Patent Claims Definiteness: Navigating Differing Pre- and Post-Issuance Standards After Nautilus and Packard

Recording of a 90-minute premium CLE webinar with Q&A

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Conducted on Monday, June 30, 2014

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Course Materials

This CLE course will provide patent counsel with an examination of the standard for indefiniteness following the Supreme Court’s decision in Nautilus v. Biosig Instruments and the Federal Circuit’s decision in In re Packard and whether the decisions leave different standards depending on whether the claim is pre-issuance or post-issuance. The panel will analyze the impact the decisions on patent claim drafting and challenging claims, and offer best practices for patent counsel going forward.


On June 2, 2014, the Supreme Court held unanimously that the Federal Circuit’s “insolubly ambiguous” standard for indefiniteness “breeds lower court confusion.”  On May 6, 2014, the Federal Circuit Court of Appeals held per curiam in In re Packard, Slip Op. 2013-1204 that the USPTO did not have to apply the “insolubly ambiguous” indefiniteness standard of the Federal Circuit.

Where does that leave the patent practitioner with different standards for indefiniteness depending on whether the claim is pre-issuance in the PTO or post-issuance in the courts as discussed in Packard and MPEP § 2173.02?  Or does the Supreme Court’s standard of “reasonable certainty” mirror “reasonably ascertainable” as set out in the MPEP § 2173.05(e)?

And what about PTAB CBM and PGR proceedings? CBM and PGR relate to issued claims, but in the Patent Office, at least during prosecution, the applicant has the ability to amend the claims to overcome any indefiniteness assertions prior to issuance.  So far, that ability to amend has been almost nonexistent in IPRs, and in fact post-grant proceedings are poorly equipped to deal with any amended claims because examination by an expert USPTO examiner of new or amended claims is not, at present, part of the proceedings.

Will there be more successful §112 arguments in PGR/CBMs in light of the Supreme Court’s ruling in Nautilus?  If Packard means that the standard from Nautilus applies in post-grant review, does that mean the PTAB never has to defer to the examiner’s determination on indefiniteness, because they are always going to be applying a completely different (post-issuance) standard than the examiners?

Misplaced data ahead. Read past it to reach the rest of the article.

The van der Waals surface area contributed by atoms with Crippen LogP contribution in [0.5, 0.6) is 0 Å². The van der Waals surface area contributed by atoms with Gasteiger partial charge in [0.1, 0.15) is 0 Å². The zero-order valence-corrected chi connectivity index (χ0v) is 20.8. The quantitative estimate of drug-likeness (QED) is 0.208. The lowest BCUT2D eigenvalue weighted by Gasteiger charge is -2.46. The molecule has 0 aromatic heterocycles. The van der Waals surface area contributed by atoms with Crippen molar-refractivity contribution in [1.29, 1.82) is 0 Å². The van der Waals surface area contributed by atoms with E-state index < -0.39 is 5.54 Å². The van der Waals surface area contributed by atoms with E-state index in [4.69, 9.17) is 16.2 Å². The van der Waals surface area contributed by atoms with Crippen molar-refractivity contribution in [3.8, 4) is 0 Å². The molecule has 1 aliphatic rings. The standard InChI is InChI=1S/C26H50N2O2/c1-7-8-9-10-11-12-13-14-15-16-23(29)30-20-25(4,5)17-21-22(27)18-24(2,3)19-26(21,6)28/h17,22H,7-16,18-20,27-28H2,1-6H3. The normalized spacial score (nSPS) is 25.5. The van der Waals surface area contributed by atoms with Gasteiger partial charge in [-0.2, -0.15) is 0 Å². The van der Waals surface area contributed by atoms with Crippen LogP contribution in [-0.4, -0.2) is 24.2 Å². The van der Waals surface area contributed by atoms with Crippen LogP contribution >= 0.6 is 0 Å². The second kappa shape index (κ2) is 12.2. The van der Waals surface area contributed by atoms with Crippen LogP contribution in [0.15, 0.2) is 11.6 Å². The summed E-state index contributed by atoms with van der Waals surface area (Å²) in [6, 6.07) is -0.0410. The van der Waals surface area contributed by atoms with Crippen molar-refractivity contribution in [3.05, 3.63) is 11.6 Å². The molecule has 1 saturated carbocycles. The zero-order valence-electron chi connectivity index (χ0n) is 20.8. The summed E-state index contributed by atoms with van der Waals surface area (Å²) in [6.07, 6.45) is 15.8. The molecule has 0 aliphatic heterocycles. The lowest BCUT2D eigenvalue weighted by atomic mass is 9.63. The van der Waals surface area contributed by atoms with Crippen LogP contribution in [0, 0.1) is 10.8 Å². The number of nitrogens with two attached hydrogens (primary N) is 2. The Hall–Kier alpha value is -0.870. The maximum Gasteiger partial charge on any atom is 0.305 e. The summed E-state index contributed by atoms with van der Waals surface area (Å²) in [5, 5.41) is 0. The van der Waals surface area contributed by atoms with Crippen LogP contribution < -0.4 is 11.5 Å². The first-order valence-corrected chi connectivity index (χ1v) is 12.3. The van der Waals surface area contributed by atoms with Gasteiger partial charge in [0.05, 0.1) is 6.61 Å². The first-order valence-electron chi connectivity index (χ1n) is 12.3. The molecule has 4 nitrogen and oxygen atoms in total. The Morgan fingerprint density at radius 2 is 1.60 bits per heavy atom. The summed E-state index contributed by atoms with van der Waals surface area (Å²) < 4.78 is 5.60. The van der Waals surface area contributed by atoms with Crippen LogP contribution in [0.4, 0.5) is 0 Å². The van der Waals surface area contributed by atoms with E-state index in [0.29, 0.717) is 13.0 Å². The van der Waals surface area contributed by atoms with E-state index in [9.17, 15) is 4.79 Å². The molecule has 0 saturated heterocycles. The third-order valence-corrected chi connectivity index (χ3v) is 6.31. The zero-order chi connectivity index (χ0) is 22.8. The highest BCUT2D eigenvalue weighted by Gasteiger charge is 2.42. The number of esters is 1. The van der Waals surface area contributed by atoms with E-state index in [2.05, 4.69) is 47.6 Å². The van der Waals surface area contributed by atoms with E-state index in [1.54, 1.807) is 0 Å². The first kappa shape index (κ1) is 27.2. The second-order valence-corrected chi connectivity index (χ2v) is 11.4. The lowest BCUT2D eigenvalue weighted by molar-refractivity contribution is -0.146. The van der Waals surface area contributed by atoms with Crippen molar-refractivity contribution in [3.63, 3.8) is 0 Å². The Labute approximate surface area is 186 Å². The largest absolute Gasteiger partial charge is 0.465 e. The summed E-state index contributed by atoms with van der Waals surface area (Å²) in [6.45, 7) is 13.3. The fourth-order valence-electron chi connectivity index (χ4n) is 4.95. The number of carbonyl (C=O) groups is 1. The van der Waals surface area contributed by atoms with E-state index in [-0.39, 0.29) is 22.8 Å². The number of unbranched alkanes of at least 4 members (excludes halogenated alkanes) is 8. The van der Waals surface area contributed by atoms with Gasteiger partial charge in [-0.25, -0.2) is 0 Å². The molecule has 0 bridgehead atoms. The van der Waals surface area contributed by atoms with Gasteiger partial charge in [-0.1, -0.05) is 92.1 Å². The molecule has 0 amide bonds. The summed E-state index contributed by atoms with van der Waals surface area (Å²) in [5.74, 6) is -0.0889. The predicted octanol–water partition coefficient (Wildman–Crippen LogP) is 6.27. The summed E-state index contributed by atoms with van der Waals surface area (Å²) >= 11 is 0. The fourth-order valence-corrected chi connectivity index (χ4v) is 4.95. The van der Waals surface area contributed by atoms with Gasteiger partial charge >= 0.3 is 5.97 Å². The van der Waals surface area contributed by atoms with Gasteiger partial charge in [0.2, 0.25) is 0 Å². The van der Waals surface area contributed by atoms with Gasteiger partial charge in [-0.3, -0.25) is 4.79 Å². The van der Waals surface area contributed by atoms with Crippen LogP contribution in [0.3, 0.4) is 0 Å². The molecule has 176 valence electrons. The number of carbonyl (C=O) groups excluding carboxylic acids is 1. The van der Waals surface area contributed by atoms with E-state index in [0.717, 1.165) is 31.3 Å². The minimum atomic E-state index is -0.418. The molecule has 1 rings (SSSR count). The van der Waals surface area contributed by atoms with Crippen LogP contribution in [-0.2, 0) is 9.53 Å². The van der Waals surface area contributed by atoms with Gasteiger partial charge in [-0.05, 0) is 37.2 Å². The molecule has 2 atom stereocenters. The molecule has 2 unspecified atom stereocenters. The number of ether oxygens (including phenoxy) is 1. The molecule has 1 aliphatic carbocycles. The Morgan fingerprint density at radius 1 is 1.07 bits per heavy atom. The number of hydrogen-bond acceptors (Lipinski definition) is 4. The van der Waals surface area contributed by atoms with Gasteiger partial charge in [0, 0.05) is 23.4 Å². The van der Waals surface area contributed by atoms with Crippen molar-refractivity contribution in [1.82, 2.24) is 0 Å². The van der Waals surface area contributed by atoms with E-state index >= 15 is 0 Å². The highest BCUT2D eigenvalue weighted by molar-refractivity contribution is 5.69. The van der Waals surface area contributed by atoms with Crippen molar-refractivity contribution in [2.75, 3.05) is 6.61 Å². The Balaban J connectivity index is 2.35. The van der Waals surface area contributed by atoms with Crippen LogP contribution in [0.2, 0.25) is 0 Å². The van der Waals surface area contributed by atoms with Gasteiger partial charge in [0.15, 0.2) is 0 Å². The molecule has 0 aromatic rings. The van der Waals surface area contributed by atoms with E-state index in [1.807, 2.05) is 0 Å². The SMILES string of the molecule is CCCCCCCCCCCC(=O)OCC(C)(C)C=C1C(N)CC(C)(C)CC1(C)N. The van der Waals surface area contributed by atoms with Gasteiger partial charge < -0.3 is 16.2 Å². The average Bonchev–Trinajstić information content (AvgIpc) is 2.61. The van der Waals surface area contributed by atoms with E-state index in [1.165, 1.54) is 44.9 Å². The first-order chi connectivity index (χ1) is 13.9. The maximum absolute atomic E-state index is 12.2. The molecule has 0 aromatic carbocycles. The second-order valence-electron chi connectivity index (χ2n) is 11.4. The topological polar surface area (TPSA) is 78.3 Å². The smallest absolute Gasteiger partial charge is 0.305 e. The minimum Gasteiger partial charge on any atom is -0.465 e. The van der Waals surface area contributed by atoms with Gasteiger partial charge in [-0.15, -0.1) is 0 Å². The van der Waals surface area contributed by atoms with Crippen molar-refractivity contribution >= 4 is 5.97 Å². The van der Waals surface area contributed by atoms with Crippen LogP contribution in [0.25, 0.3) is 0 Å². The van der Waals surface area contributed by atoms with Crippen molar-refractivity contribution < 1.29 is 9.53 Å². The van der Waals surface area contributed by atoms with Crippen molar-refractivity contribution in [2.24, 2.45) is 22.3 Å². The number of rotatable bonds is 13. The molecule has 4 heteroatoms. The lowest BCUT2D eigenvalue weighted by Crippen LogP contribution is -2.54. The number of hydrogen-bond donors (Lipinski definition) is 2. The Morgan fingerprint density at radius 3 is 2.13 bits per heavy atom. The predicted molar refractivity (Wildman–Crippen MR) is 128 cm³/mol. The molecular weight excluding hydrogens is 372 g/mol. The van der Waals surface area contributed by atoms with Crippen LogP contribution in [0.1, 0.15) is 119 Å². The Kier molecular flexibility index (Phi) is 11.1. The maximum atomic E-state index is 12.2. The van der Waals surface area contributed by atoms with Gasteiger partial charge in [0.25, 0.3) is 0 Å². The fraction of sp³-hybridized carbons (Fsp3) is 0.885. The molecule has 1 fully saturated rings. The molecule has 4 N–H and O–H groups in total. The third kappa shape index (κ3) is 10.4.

Listen as our authoritative panel of patent attorneys discusses the impact of Nautilus and Packard on your daily patent practice. The panel will offer best practices to navigate pre-and post-issuance scrutiny in light of Nautilus and Packard.



  1. Understanding 35 U.S.C. §112(b) (“indefiniteness”)
  2. Packard per curiam
  3. Nautilus at the Supreme Court
  4. Best practices for drafting and prosecuting claims in the USPTO
  5. Best practices for preparing strong patent claims that will hold up in litigation and before PTAB under any of the definiteness standards


The panel will review these and other key questions:

  • How do the decisions distinguish the USPTO's standard and the court's standard for indefiniteness?
  • What are the implications of the Nautilus and Packard rulings for patent counsel in drafting applications? And in challenging claims?
  • What is the proper §112 analysis in PTAB patent challenges?


Arner, Erika
Erika H. Arner

Finnegan Henderson Farabow Garrett & Dunner

Ms. Arner practices patent prosecution management, client counseling, and litigation and helps clients establish...  |  Read More

John J. Cheek
John J. Cheek
Senior Corporate Counsel
Irving, Thomas
Thomas L. Irving

Finnegan Henderson Farabow Garrett & Dunner

Mr. Irving has 35 years of experience in the field of IP law. His practice includes due diligence, patent prosecution,...  |  Read More

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